New Zealand WCUP Rugby World Cup Australia Ireland Source: Junji Kurokawa

“When I was travelling there – I went away for four months – when we got to Thailand, I walked into the hotel and sat down on the bed and my ankle was like this,” says the Portadown man with his hands making the shape of a grapefruit.

”From the plane, the travelling, walking… I hadn’t played rugby in six or nine months and that’s how it looked!

“It’s something you just deal with. I’ve had busted thumbs, my knee gives me a lot of jip, plates in my face… You look at Seanie O’Brien, been under the knife so much, but you just deal with it.”

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‘Dealing with it’ has been easier for Ferris since he hung up his boots and iconic scrum cap. He’s retired, so no more feeling that he’s missing out on big games or letting the side down and no more lying to people trying to convince them that he’s on the fast track back.

“It’s more mental than anything,” he says when we ask what exactly players mean when they use the phrase ‘dark days’ when going through rehab.

“You start to get a bit depressed, you get down on yourself. But when I was in the workplace – in around Ravenhill – I was always upbeat, positive.

‘How’s the ankle?

‘Aw, not too bad!’

“Even though it was feeling terrible.

Stephen Ferris 26/9/2013 Ferris 'in the workplace' while Kingspan Stadium was being redeveloped. Source: Presseye/Brian Little/INPHO

“Sometimes that’s not a good way to be. You should try to express your emotions more to people. Sometimes it’s better to do that to a physio, or head coach or strength and conditioning coach, instead of just your family. Talk to guys who are in the workplace, who understand.

“It took me a long time to realise that. I just kept everything in, kept everything in. After a while I opened up and I was able to say ‘this isn’t right’ instead of walking round going ‘yeah. Not too bad, lads!’

Dark days: when you see your mates out training, the sun shining and you’re looking out the window with the foot up, ankle iced and a guy comes in:

‘How’s the ankle, when are ya back?’

‘Eh, not too bad. Not sure when I’m back.’

“He’s out for like six months with an Achilles injury, wandering round in his protective boot feeling 100%. In the back of my mind I felt I’d never be 100% again, which isn’t a good way to feel.”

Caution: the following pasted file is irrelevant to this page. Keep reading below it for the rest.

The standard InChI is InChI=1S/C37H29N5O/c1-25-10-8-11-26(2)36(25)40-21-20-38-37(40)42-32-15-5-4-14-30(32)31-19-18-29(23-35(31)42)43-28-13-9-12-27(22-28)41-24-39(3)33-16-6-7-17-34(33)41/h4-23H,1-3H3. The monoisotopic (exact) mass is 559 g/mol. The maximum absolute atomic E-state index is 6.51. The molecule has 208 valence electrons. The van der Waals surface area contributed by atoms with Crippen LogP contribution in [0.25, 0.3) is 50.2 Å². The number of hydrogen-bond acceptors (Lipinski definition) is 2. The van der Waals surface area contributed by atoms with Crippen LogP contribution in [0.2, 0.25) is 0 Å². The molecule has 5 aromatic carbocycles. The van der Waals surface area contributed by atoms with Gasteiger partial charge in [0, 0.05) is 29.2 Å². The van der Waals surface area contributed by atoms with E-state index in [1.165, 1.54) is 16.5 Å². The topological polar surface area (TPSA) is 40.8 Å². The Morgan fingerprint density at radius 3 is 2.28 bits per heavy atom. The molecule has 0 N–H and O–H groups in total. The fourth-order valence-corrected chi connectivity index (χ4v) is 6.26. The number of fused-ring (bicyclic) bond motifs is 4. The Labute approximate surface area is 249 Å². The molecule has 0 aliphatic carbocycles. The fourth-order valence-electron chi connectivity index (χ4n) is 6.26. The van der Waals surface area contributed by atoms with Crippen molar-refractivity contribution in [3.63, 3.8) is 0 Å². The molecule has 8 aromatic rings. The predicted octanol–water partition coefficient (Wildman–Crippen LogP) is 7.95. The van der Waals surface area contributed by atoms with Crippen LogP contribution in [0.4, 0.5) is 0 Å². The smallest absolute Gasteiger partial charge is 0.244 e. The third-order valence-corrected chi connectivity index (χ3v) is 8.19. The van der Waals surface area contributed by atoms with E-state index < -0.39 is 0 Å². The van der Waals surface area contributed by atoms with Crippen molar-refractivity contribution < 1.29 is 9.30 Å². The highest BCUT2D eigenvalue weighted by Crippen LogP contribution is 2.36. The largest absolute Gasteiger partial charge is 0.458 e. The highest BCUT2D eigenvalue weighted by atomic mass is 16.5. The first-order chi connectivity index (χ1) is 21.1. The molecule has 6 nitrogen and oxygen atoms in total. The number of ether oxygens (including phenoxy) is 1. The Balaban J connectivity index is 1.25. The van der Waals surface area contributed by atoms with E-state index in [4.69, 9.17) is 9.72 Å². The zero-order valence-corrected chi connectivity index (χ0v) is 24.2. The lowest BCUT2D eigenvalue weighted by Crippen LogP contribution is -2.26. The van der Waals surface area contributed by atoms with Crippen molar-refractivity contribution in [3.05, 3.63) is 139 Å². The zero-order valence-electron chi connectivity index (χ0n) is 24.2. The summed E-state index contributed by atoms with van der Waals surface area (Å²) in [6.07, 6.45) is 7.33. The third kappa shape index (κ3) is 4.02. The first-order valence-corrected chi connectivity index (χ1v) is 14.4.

“Guys are breaking their hands, they’ve come and gone and you’re still there. You’re still in that weights group, still the first one in to ice his ankle, you’re the first name on the physio board in the morning, the last name in the afternoon, you go home…

“It’s repetitive, the same shit.

Rugby Union - Heineken Cup - Quarter Final - Ulster v Saracens - Ravenhill Source: PA Archive/Press Association Images

“Because Laura was working, mum and dad were working, you find yourself home at three o’clock sitting there for three hours watching TV — not really watching TV — sitting with an ice pack on your ankle thinking ‘what’s next? My career’s over’.

Man and Ball – named for Ferris’ method of combating the All Blacks offloading prowess – is a rollercoaster of a book. The blindside describes a career full of joyful highs, but between the toil of injury and the death of team-mates he considered friends, the lows are never more than a page or two away either.

Putting it all on the page with his ghostwriter Pat McCarry has helped Ferris, helped him take pride in the success he enjoyed as opposed to wondering what might have been.

“It was great writing a book, because it brings back a lot of memories. When you start talking about things, more comes in to your head. So to actually put it all down on paper kind of makes you realise what you did achieve.

Rugby Union - Tour Match - Golden Lions v British and Irish Lions - Coca-Cola Park Source: PA Archive/Press Association Images

“Sometimes you can just brush over it and go ‘ah, the career was hampered by injury a bit..’ but when you read it all back there are a lot more positives, a lot more highs than there were lows.

“You just don’t know what’s around the corner in this game. And, the way things are going, everyone’s bigger, faster, stronger and fitter so if you get eight or nine years at the top like I did, take it and run.”

“I look back on it as a career, not cut short, but a career I made the most of. It makes me proud, because I achieved a good bit.

“I achieved everything you can between the two World Cups, Lions tour, Grand Slam… it can’t all be bad.”

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Sean Farrell